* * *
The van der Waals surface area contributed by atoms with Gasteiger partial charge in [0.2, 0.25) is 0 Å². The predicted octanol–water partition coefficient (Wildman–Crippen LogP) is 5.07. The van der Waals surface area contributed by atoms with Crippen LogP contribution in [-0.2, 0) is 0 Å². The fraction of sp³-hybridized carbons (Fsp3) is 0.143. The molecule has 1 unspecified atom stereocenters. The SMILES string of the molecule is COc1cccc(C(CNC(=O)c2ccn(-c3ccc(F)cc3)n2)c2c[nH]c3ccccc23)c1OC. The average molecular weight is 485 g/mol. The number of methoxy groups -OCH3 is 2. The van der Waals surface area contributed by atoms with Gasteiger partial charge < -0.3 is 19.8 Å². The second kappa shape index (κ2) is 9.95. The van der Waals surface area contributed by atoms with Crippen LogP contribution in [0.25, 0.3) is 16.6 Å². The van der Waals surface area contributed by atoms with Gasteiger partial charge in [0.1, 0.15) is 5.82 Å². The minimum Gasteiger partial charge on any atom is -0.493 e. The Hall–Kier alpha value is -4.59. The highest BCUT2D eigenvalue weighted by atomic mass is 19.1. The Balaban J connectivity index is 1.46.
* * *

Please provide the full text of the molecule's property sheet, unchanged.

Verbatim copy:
The van der Waals surface area contributed by atoms with Gasteiger partial charge in [0.2, 0.25) is 0 Å². The predicted octanol–water partition coefficient (Wildman–Crippen LogP) is 5.07. The van der Waals surface area contributed by atoms with Crippen LogP contribution in [-0.2, 0) is 0 Å². The fraction of sp³-hybridized carbons (Fsp3) is 0.143. The molecule has 1 unspecified atom stereocenters. The SMILES string of the molecule is COc1cccc(C(CNC(=O)c2ccn(-c3ccc(F)cc3)n2)c2c[nH]c3ccccc23)c1OC. The average molecular weight is 485 g/mol. The number of methoxy groups -OCH3 is 2. The van der Waals surface area contributed by atoms with Gasteiger partial charge < -0.3 is 19.8 Å². The second kappa shape index (κ2) is 9.95. The van der Waals surface area contributed by atoms with Crippen LogP contribution in [0.25, 0.3) is 16.6 Å². The van der Waals surface area contributed by atoms with Gasteiger partial charge in [0.1, 0.15) is 5.82 Å². The minimum Gasteiger partial charge on any atom is -0.493 e. The Hall–Kier alpha value is -4.59. The highest BCUT2D eigenvalue weighted by atomic mass is 19.1. The Balaban J connectivity index is 1.46.